These three words–quilt as desired–often leave a quiltmaker in a quandary as to what to do next. They’ve faithfully followed a pattern and now they are left with a quilt top and wishing for guidance. One of the most common questions we get is, “How do I quilt my quilt?” There is never one right answer to this question and there are so many possibilities.
Your first decision is whether to hand or machine quilt. It is no secret that I do everything by hand and that includes the quilting. Today, I will address hand quilting and in a future blog I will let my staff talk about machine quilting.
If you have decided to hand quilt, you need to think about the look you want and the amount of quilting you want to do. If you are willing to take a little extra time, the result will be well worth it. Let me show you three of my quilts which include my favorite quilting designs.
Day Lilies is a tessellation quilt found in my book, Quiltmaking by Hand. Seven thin strips of fabric make up each flower petal. For most of the patches, I used my go-to style of quilting known as “outline quilting.” Outline quilting is often used for quilts that are made up of multiple pieces of patchwork because it emphasizes the shapes of the pieces. I usually quilt about ¼” from the seams in each of the pieces sewing just beyond the seam allowance so I don’t have to sew through the extra thickness of the seams. For the pieces which were just too skinny, I did one line of stitching up the middle.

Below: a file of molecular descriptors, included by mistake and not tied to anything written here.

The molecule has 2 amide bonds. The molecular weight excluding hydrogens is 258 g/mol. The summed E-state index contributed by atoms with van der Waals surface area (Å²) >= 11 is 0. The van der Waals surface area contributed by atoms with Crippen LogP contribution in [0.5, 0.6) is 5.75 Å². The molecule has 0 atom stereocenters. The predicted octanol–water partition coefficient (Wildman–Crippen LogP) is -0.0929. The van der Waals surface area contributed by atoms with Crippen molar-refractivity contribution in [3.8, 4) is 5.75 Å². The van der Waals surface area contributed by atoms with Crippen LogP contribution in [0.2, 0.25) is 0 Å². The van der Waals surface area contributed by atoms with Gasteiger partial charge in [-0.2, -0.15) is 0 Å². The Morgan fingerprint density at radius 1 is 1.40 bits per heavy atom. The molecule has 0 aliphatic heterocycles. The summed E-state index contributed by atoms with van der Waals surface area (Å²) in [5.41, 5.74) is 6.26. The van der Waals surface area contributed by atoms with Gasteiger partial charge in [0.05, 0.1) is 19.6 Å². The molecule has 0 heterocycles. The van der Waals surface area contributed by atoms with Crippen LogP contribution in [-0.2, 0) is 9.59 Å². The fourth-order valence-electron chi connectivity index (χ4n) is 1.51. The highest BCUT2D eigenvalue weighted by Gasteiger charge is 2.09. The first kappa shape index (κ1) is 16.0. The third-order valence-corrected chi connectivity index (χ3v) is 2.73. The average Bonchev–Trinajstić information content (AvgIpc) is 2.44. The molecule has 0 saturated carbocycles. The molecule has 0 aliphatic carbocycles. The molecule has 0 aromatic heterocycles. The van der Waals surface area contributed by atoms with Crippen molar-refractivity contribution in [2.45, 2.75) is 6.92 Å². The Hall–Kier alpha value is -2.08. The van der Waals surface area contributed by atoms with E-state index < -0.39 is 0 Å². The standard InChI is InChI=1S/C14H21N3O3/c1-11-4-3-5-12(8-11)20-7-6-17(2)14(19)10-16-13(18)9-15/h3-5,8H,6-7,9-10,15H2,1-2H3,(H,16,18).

Despite the popularity of Windows, I think few ever stop to look at the way this quilt was quilted. (Editor’s note: Click here to read the story behind Windows.) Elaborate quilting would have been lost on this quilt so, once again, I outline quilted each of the pieces, 1/4″ in from the seams.
The narrow border strip is actually made up of three different pieces—two narrow strips sewn to either side of a wider strip. I quilted right next to the seam line of each of the narrow strips. This is referred to as “quilting in the ditch.” I don’t use this method often but use it when I’ve incorporated very narrow strips—1/2” wide or less—of border prints in my quilts. The border pieces would have looked puffy without the extra quilting.
To complete the quilting on Windows, I let the border print dictate the quilting design. For border prints and other areas that are filled with large-scale fabrics, your quilting can simply follow the fabric designs. This type of quilting emphasizes the fabric’s unique design and gives your quilt that one-of-a-kind look. In Olde World Star, below, you will find this type of quilting not only in the borders but also in the octagons which use mirror images of the border print fabric.
With my Olde World Star quilt, in addition to following the fabric design and outline quilting, there are some significant open spaces of background. Areas such as this allow you to shine with your quilting.
There are many designs, such as feathers, which can be used to fill in a background. In the image above, I used a scroll-like design and made it stand out with stippling, close, wavy rows of tiny stitches. Echo quilting was used around the appliquéd broderie perse flowers.
All over designs, simple cross hatching, the possibilities are endless. Whatever you choose to do with your completed quilt top, remember that a carefully thought out quilting pattern is an important component in the creation of a beautiful quilt.